Another pond pump question


Old 10-13-16, 08:06 PM
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Another pond pump question

Purchased Goulds GT 15 Irri-Gator pump for irrigation project.

Motor label states 16.8 amps for 115 volt. To me, this would be a 20 amp breaker. However, the instruction manual shows a much larger breaker being needed.

Would be significantly cheaper to use a regular single pole 20 amp breaker with GFCI outlet before the underground feeder to the pump for the 120v vs the 20 amp double pole GFCI breaker for the 240v.

Thoughts and assistance greatly appreciated.
Old 10-14-16, 06:14 AM
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Electric motors draw much more current when starting. Your motor may draw 16 amps at full load when running but could draw double+ that when starting. That is why larger wiring and higher capacity circuit breakers are needed. Lower rated delay acting circuit can be used because they are designed not to trip when hit with the sudden inrush of current when something like a motor starts. Standard breakers trip almost instantly and must be sized to handle that initial surge of current.
Old 10-14-16, 02:29 PM
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The manufacturer's table for overcurrent protection is a little excessive based on what the code allows for breaker sizing on motors, which routinely is up to 2x the FLA. A maximum multiplier of 2.5x of the FLA is the largest size permitted by code, and the mfr is recommending over 3x in some cases. However code does say to use the smallest breaker that will still allow the motor to start reliably, and only increase the breaker size if the breaker trips when the motor starts.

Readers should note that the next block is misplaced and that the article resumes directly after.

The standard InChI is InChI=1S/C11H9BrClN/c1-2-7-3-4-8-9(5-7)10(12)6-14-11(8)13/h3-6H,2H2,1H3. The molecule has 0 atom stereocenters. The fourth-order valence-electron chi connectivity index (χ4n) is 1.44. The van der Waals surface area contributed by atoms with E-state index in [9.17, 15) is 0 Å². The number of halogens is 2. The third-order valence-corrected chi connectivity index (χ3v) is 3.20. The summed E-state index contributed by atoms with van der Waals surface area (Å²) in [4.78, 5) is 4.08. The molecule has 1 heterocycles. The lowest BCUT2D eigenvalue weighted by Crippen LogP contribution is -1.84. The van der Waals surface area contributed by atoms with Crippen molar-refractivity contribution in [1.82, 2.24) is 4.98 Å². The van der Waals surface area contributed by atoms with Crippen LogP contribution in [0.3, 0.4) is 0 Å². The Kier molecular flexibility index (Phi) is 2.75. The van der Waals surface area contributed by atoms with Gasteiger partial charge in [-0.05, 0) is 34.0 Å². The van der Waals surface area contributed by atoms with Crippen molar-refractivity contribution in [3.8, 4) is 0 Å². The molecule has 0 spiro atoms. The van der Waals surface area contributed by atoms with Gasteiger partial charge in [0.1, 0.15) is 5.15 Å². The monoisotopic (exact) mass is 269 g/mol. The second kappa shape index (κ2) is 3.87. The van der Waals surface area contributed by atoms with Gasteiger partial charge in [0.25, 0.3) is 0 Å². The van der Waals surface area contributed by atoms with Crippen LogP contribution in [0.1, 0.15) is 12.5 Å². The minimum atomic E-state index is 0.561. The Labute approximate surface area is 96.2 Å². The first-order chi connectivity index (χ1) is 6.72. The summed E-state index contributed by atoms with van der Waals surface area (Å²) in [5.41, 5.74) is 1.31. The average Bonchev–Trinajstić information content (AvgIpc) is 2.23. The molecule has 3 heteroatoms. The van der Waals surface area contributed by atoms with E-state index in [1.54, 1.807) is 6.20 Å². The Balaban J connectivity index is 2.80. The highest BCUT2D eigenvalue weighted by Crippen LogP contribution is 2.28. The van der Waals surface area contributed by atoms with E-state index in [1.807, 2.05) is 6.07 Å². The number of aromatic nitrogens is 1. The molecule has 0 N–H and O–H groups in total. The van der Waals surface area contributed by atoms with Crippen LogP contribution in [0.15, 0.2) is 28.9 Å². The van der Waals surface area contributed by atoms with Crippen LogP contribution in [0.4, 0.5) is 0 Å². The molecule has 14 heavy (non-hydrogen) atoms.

You should be looking at the Circuit Breaker / Delay column for modern breakers with an HACR rating which would be a 35A single pole or 20A double-pole breaker depending on the motor voltage.

I would wire this for 230V operation with a double pole 20A GFCI breaker using #12 copper wire if less than 100' If more than 100', increase to #10 copper wire.
Old 10-14-16, 07:49 PM
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Thanks for the replies, your assistance is appreciated.

I will be wiring it for 230v. I already have the 20A double pole GFCI breaker and #12 underground feeder cable (run is 70').

I just saw the 16.8 amps on the motor plate and got excited about saving about $100 with a cheaper breaker and using a GFCI outlet by possible running it 120v.

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